Author Topic: Recipe says rack to secondary after 4 days, but fermentation is still vigorous  (Read 6932 times)

Offline Deanman

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Hi all,
I brewed my second BIAB effort, a Bell's Two Hearted IPA, all went well on brew day except I missed the target OG of 1.068, instead I got 1.060. I also had more wort than would fit in my carboy, so I know I need to adjust the water volume I start with.

I recently got a free working refrigerator, bought a temp controller for it, used a tiny electric dry z air for a heater, and the batch has been fermenting along at 67 degrees for 4 days now. All well and good.

However, the fermentation is crazy active. It looks like a lava lamp, almost like it's being agitated. There are bubbles coming out of the airlock every couple seconds, which is normal, but I've never seen such activity in the carboy. Seriously, it looks a lot like a lava lamp.

So, should I go ahead and rack it to secondary or wait until things settle down? And is this "normal" for it to be so active?

Seems to me the whole point is to get the wort off the trub and crap at the bottom of the carboy, and if it's all still swimming around I'll just transfer it into the secondary.

I appreciate any feedback.

Thanks, Dean

Offline Brewmex41

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Wait two or three weeks then if there is a dry hop addition add them for a week to the primary. Then cold crash 2 days to 2 weeks and package the beer.
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Offline Scott Ickes

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You probably don't need to even use a secondary, if you don't want to.  At the home brew scale, leaving it on the trub for three weeks or so won't risk autolysis (which is the main reason to rack it to a secondary) and will only increase the chances of oxygenation and contamination.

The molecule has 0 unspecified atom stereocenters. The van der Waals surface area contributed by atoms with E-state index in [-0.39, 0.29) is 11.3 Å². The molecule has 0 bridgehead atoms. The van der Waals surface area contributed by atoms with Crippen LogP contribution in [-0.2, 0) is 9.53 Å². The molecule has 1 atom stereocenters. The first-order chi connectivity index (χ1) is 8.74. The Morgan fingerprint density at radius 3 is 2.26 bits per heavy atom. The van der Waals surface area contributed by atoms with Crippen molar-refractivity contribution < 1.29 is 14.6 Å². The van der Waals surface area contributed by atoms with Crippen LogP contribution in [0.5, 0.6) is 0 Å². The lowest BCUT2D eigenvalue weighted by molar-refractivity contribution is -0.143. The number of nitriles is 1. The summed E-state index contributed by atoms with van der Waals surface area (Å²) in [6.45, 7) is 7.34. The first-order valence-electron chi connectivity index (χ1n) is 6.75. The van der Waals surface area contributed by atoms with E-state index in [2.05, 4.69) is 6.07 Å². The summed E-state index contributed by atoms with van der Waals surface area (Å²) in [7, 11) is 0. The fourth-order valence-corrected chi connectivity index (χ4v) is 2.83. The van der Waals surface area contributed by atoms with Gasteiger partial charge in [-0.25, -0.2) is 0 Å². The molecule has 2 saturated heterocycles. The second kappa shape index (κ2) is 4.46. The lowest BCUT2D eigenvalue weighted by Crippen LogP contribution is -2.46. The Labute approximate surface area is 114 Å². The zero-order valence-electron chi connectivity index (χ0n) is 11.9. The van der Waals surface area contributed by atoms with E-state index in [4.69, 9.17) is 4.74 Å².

If you still "want" to use a secondary, wait until the activity has slowed down considerably.  Back in my early days, I had a beer that was fermenting along nicely, and since I had to leave on a business trip, I decided to rack it to secondary early.  I ended up with a stuck fermentation.  I never was able to get it down below 1.030.  The starting gravity was in the 1.065 range, so my attentuation was very poor.  I started off with a really sweet, out of balance beer, that ended up eventually being bottle gushers after about 6 months in the bottle.

When to move to the secondary is not always the easiest thing to know, but here is the general guideline from Palmers book "How to Brew".

Allow the Primary Fermentation stage to wind down. This will be 2 - 6 days (4 - 10 days for lagers) after pitching when the bubbling rate drops off dramatically to about 1-5 per minute. The krausen will have started to settle back into the beer.

Using a sanitized siphon (no sucking or splashing!), rack the beer off the trub into a another clean fermentor and affix an airlock. The beer should still be fairly cloudy with suspended yeast.
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Offline Deanman

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Thanks for the replies!
I have typically just followed the recipes, which tell me to rack to secondary, although I've read many peoples opinions that it's not necessary. And in this case, the recipe specifically said to secondary in 4 days.
The other thing I'm still kind of surprised by is how much everything is swirling around in the carboy. This is batch #12, (3rd BIAB) and none of the preceding batches had anywhere near this much movement.
But, it smells fine, and I have way better (that is to say I actually have) fermentation temperature control, so I know it's not because it is too hot or cool. So I will take your advice and wait until it calms down.
Again thanks for the advice.